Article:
The soul of Mankind is a complicated blend of both good and evil. Evil cannot exist without good, and at the same time good also rely on evil to contrast its virtuous nature. Our contradictious character establishes our existence as humans. “Macbeth” is a well-known tragedy by Shakespeare in his later stage of life. By then, Shakespeare had grown from a man filled with romantic and fabulous emotions to a much more experienced and wise person. His play “Macbeth” is less of an entertainment and more a tool to portray an intricate and bleak concept; the nature of good and evil. Evil works through Macbeth’s impulsive actions and led him into a downward spiral. He became a battlefield; his own guilty conscience against his innermost devious thoughts. Furthermore “Macbeth” demonstrates that evil may be able to penetrate the mind rapidly and furiously, enabling a person to desert their righteous morals, but the power of good, which comes in a mellower and more consistent form will always be the more dominate part of human nature.
Macbeth is a man of action; he often lets his impulsive thoughts take control of his actions, enabling evil to find an opening in his mind to seep in. In the beginning of the play, Macbeth receives a prophecy from the Weird Sisters that he would become King of Scotland. Compared to the skeptical reaction of Banquo, who questioned the creditability of the witches, Macbeth’s reaction was rather contented. His mind immediately thought of different ways of achieving the prophecy. “My thoughts, whose murder yet is but fantastical, Shakes so my single state of man” (I, iii, 151-152) Shakespeare used the word “murder” for Macbeth to describe his own thoughts, this means that Macbeth, by this point already has some implication on how the prophecy would come true, in this case, something that would take the form of bloodshed; something evil. Maybe the thought came too fast, Macbeth was not able to grasp the full concept, but something evil did plant in his mind, again, evil is able to penetrate the mind very quickly. The moment Macbeth thought of “murderous thoughts”, he is deserting his moral, and this is the begging of Macbeth’s downfall.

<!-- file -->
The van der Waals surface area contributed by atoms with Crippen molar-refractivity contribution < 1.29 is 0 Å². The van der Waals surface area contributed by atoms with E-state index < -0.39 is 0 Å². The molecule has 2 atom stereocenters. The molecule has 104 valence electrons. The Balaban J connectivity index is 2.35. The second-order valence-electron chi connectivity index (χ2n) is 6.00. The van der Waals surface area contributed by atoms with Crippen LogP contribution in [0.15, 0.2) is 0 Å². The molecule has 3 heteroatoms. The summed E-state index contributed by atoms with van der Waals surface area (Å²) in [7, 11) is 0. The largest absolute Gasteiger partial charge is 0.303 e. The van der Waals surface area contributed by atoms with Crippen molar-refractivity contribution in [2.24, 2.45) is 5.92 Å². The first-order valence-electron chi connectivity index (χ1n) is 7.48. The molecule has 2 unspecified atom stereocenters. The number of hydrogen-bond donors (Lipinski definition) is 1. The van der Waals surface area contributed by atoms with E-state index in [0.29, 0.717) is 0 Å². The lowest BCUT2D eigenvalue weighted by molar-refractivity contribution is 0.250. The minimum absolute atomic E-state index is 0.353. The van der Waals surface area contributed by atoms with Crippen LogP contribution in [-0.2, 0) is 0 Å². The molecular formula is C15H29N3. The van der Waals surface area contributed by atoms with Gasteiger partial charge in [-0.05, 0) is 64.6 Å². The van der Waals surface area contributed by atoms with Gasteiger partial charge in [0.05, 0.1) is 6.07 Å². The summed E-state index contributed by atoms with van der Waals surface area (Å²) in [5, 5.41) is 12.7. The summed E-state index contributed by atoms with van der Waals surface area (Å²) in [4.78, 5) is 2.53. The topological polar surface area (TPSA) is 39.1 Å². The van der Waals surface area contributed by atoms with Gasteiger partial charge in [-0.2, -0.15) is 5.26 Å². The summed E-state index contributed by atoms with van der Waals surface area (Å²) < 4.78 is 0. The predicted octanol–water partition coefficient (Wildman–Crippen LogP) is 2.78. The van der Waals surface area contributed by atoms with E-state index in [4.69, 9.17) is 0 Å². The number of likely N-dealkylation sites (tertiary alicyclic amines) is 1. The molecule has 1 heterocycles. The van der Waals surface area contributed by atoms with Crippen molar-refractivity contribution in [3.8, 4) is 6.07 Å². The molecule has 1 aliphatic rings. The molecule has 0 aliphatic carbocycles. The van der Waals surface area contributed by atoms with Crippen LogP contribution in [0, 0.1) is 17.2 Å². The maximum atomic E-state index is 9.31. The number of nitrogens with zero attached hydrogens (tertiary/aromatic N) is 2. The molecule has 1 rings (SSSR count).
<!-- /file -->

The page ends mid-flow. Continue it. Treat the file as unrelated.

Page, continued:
The prophecy of the witches had made Macbeth doubtful of everyone around him; he became more and more paranoid of every little suspicious detail as his plans of different murders proceeded. Macbeth had killed every person he can confide to, and is left with the only choice of going to the Weird Sisters. “I am in blood stepped in so far that, should I wade no more, returning were as tedious as go over. Strange things I have in head that will to hand, which bust be acted ere they may be scanned.” (III, iv, 162-166) By this point Macbeth thinks he’s killed way too much to stop; it was too late. He’s deserted his sense of righteousness and just, and it seems that he was determined to proceed with his plans; to kill more people. Here, evil had planted itself in Macbeth’s mind so deep that good seems non-existent. Macbeth decides to go to the Weird sisters for help; he became desperate. The Weird Sisters are instruments of Darkness, and it seems completely irrational for Macbeth to seek advice from them, but he was, it is the evil in his mind that’s clouding his judgment and his ability to rationalize. The power of evil is dominating the decisions of Macbeth, and the evil is so great, it seems that it’s devoured all good that’s left in him
From the moment Macbeth receives his first prophecy, the evil in his mind seems to have begun the process of overshadowing the good. But through Macbeth’s actions, we can still see evidences of good building up and becoming more powerful in Macbeth’s mind. Macbeth’s guilt, for example, is a way for good to reveal itself. If a person is completely evil, like one of the witches, they would feel no sense of remorse for their wicked deeds, but Macbeth, despite the fact that he planned to kill Duncan, he...